Publicity is a funny animal. Those with little or no experience tend to assume one of two things: either that getting something in the newspaper or on TV involves some sort of mystical expertise, or that they have a right to demand that the media use whatever message they want to share (“Tell them to put this on page one!”)

As with so many other things, the reality is quite different from the perception. While cynics may think of publicity as a manipulative tool for influencing the news, it actually serves the important role of making the media aware of things they might not otherwise know about. Most editors and producers actually count on publicity to help them with the newsgathering process — even more so today, as staffing has been slashed to the bone. There are more pages and hours of news to fill than staff members to fill them.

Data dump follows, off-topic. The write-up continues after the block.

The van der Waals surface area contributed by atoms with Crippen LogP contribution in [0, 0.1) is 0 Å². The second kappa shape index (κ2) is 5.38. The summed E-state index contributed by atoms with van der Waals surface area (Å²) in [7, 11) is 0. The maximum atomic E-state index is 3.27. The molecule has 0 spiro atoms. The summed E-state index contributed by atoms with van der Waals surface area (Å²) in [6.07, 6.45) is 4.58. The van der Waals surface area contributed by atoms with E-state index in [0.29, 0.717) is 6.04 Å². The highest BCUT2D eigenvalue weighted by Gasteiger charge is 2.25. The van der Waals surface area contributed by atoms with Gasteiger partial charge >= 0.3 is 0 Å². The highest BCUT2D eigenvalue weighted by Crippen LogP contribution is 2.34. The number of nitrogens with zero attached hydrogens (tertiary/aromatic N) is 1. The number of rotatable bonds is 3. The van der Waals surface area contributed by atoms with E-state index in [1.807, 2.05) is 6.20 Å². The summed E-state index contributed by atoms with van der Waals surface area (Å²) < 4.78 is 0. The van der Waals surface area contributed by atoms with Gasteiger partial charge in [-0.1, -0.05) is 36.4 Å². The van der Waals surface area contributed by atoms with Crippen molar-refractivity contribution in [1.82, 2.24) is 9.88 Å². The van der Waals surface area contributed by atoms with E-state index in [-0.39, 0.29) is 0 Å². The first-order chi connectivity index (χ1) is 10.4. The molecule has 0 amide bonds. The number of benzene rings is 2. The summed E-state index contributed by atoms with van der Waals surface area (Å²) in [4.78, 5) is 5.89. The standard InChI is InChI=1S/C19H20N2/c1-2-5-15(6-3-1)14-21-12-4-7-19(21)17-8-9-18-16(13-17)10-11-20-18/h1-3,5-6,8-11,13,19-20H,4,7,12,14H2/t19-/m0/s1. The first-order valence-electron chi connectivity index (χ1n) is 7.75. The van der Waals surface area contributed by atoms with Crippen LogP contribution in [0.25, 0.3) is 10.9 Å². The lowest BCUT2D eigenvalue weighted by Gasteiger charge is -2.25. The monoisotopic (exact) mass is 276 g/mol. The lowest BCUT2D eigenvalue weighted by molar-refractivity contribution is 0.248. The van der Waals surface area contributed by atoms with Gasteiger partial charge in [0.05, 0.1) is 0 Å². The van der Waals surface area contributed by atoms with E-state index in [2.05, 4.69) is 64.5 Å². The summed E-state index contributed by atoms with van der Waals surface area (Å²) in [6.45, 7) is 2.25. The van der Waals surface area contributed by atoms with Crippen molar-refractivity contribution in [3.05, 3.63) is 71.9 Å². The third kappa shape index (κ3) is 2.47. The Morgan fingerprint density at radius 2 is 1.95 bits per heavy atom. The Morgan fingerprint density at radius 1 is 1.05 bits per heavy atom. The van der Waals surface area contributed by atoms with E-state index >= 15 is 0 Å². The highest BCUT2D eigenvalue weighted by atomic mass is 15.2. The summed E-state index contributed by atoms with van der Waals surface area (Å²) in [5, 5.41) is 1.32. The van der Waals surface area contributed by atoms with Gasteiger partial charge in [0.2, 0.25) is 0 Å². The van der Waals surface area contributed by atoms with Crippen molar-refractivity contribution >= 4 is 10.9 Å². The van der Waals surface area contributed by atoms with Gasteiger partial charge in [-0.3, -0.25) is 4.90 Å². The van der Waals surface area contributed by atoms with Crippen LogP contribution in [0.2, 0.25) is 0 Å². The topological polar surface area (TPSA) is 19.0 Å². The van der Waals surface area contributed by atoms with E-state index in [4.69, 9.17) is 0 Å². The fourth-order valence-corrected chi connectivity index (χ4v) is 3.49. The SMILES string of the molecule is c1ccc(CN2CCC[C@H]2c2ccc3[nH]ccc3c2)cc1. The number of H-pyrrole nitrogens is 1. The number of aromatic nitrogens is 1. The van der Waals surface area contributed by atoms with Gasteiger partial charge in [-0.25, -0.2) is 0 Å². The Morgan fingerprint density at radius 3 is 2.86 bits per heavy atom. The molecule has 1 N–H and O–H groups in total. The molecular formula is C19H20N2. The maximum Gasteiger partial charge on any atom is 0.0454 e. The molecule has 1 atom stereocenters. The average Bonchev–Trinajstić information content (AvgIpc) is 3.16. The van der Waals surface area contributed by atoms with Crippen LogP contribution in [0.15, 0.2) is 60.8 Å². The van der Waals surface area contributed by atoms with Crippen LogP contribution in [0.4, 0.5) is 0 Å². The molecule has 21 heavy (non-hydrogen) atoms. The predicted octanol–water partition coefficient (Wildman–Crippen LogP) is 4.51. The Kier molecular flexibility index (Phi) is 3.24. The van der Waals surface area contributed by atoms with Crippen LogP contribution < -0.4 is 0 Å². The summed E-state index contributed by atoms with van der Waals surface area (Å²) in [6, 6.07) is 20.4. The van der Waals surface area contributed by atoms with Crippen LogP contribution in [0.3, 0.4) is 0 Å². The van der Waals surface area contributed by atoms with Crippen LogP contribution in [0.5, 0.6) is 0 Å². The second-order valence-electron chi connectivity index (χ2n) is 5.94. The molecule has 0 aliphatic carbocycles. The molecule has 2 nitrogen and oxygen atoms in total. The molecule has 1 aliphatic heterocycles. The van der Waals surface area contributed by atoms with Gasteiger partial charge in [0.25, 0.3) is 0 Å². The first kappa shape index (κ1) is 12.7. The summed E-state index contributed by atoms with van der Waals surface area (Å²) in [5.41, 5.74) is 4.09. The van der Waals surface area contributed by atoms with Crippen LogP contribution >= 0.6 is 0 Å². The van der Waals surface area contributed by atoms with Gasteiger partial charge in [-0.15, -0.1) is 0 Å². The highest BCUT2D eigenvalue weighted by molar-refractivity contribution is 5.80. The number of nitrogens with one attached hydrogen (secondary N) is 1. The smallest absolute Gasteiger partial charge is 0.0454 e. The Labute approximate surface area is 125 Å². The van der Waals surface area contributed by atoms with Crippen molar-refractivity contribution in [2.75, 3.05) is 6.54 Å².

But that doesn’t mean that editors (and producers) are willing to sit back and be force-fed instructions about what should appear in their publications (and programming). In fact, they’ll respond to such treatment with unbridled hostility.

You see, editors provide a service to their readers. They filter through all of the potential news to identify what’s most important to their audience. Whether the editor runs a magazine for chicken farmers or a suburban weekly newspaper, he or she has a solid grasp of what really matters to his or her readers, and will select stories accordingly. In a way, one of an editor’s most important roles is that of a gatekeeper who protects readers from being overwhelmed by useless information.

Publicity is a key source of information both useful and useless, which is why editors respond to it with anything from grudging tolerance to encouragement. If you can provide content that will be generally interesting to or useful for an editor’s readers, you’ll be doing him or her a favor. By the same token, if you try to foist content that will have no value to readers, you’ll be a nuisance.

(Continued in next week’s post.)